How to use Chord InversionsDo you want to learn how to use the power of chord inversions for your chord progressions?

Let’s first learn what chord inversions are, and then how to use them.

Basically a chord inversion is simply re-ordering the voices (notes) of the chord in a different order.

C Major in Root Position

C Major - Root Position

If you play a C Major chord, it has 3 notes: C, E and G. If you play them in that order, it is called “Root Position”.

C Major in First Inversion

C Major - 1st Inversion

If you move the C (root note of the chord) up an octave, you are playing the chord in “First Inversion”.

C Major in Second Inversion

C Major - 2nd Inversion

And if you move both the C (root note) and the E (3rd) up an octave so that the fifth is the lowest note of your chord, you are playing what is called the “Second Inversion” of C Major.

The Naming of Chord Inversions

It does not matter where in the range of music (which octave) you play the chord, when naming the inversion of the chord. It is the order of the chord voices that matter. A 3-note chord (triad) has 3 voices: Root, 3rd and 5th. The order of these 3 notes is what decides which inversion the chord is.

  • Root – 3rd – 5th = Root Position
  • 3rd – 5th – Root = First Inversion
  • 5th – Root – 3rd = Second Inversion

What happens if you use a chord with more than 3 notes, such as a 7th chord for example? Well, you will get another option to use as an inversion. Let’s take a C7 Chord as an example: C – E – G – B. Since you have 4 notes now, you can move an extra step when doing your inversion which makes the 7th be the lowest note of the chord.

  • Root – 3rd – 5th – 7th = Root Position
  • 3rd – 5th – 7th – Root = First Inversion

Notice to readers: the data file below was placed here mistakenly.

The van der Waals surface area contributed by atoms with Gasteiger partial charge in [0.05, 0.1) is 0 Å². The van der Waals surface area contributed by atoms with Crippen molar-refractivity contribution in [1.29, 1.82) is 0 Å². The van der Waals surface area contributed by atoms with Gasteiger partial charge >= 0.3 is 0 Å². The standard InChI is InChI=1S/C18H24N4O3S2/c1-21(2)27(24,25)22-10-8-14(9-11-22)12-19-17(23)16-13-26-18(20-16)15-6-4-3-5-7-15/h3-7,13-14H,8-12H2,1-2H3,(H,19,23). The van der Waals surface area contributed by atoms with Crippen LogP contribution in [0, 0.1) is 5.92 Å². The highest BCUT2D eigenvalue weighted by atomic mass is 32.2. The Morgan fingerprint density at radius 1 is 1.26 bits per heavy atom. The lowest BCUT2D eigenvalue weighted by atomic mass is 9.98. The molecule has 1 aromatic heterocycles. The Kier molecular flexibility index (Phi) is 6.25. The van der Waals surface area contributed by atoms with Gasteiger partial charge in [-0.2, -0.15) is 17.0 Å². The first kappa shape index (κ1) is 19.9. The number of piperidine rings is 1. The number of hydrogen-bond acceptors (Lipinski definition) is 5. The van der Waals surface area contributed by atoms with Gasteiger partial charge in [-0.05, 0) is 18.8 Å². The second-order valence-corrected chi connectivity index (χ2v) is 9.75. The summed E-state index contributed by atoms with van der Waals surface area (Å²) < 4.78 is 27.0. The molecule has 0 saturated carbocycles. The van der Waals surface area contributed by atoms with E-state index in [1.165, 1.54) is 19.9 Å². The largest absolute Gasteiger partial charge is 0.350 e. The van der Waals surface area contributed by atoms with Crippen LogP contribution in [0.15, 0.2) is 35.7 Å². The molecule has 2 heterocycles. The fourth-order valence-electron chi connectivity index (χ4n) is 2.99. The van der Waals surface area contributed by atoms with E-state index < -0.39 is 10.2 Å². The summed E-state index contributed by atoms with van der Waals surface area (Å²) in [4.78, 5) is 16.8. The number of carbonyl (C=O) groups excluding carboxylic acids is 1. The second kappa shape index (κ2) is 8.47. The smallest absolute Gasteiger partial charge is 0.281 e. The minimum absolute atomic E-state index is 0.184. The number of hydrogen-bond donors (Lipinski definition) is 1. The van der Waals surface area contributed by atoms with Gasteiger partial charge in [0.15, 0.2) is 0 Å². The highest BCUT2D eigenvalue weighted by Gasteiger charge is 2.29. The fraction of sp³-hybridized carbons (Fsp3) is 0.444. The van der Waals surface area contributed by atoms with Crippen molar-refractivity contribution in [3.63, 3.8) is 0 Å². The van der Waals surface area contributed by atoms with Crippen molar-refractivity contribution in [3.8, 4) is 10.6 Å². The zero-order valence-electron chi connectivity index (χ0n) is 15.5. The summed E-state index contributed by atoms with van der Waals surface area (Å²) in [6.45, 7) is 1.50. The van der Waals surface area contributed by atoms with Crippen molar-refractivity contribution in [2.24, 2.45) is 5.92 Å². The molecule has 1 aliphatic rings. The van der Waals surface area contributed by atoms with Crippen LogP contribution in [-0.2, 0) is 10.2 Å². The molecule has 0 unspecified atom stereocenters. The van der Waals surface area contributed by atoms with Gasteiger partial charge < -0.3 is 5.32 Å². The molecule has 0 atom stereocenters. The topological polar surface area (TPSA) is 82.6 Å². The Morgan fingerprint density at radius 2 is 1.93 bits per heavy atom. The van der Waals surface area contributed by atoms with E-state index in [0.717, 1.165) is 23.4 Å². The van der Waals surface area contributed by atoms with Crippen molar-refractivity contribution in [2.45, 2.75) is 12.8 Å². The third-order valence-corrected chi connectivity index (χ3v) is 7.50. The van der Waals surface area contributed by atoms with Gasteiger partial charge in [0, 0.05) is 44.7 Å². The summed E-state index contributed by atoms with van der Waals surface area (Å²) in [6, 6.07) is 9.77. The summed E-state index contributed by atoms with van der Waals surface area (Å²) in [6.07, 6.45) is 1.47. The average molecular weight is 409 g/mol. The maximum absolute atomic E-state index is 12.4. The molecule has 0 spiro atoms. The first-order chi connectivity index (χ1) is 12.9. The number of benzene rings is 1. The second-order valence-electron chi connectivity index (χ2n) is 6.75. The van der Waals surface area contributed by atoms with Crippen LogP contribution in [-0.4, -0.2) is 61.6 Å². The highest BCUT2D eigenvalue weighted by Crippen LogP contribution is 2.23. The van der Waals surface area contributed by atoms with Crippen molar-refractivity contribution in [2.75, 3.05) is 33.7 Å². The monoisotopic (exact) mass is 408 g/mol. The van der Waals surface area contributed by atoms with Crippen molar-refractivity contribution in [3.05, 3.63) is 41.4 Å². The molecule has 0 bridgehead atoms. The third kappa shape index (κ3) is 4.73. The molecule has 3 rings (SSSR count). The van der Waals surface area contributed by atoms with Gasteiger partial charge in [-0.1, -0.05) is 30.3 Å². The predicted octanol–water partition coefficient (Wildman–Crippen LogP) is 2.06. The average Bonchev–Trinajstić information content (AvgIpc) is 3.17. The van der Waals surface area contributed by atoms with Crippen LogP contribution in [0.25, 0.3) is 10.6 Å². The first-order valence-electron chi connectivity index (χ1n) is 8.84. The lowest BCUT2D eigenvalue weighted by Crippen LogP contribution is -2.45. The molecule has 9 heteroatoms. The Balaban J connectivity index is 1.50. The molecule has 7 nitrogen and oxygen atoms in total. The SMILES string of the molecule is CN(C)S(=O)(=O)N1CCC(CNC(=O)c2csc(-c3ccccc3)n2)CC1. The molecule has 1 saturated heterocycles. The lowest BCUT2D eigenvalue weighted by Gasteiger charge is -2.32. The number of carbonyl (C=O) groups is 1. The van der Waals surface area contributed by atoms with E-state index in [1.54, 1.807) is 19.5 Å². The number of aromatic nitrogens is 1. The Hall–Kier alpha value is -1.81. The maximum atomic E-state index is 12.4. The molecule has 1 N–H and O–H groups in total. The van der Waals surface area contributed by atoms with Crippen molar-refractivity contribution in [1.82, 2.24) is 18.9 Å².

• 5th – 7th – Root – 3rd = Second Inversion
  • 7th – Root – 3rd – 5th = Third Inversion

And if you have 5 notes in your chord (ex: a 9th chord) then you will have a 4th inversion to choose if you wish.

How to use Chord Inversions?

There are basically two reason for choosing to use chord inversions.

1 – Use Chord Inversions for Smooth Chord Progressions

For every chord in your chord progression you will have the notes (also called chord voice) move to another note (in the next chord). Or, if the next chord shares one or more notes of the previous chord, those voices can stay the same. The less the chord voices moves when changing chords, the smoother your chord progression will sound.

This is the main reason for using chord inversions, to make your chord progressions flow more smoothly. This is called “voice leading”. Let me give you an example of a chord progression using chord inversions for smooth voice leading:

Chord Progression: C – F – Dm – G – C

Let’s say you play all these chords in root position (no chord inversions), then you will end up with a very “abrupt” sound of your chord progression. Meaning, no smooth flow.

Chord Voicing - Root Position

Chord Progression: C – F – Dm – G – C

Now let’s take the same chord progression, but move chord voices (chord notes) to create chord inversions in a way that makes the chord progression become more smooth, with less and shorter jumps between chords.

Chord Voicing - Chord Inversions

2 – Use Chord Inversions for Emphasis on Specific Notes

Sometimes you may also want to choose chord inversions in a way that emphasizes a certain note in your overall theme (melodic context) of your music. What is important to note here is that the highest note in a chord will always be the most clear to the listener, if the balance of volume is the same.

So if you want to accent a specific melodic note in your music, you might want to use a chord inversion with that melodic note as the highest note in your chord.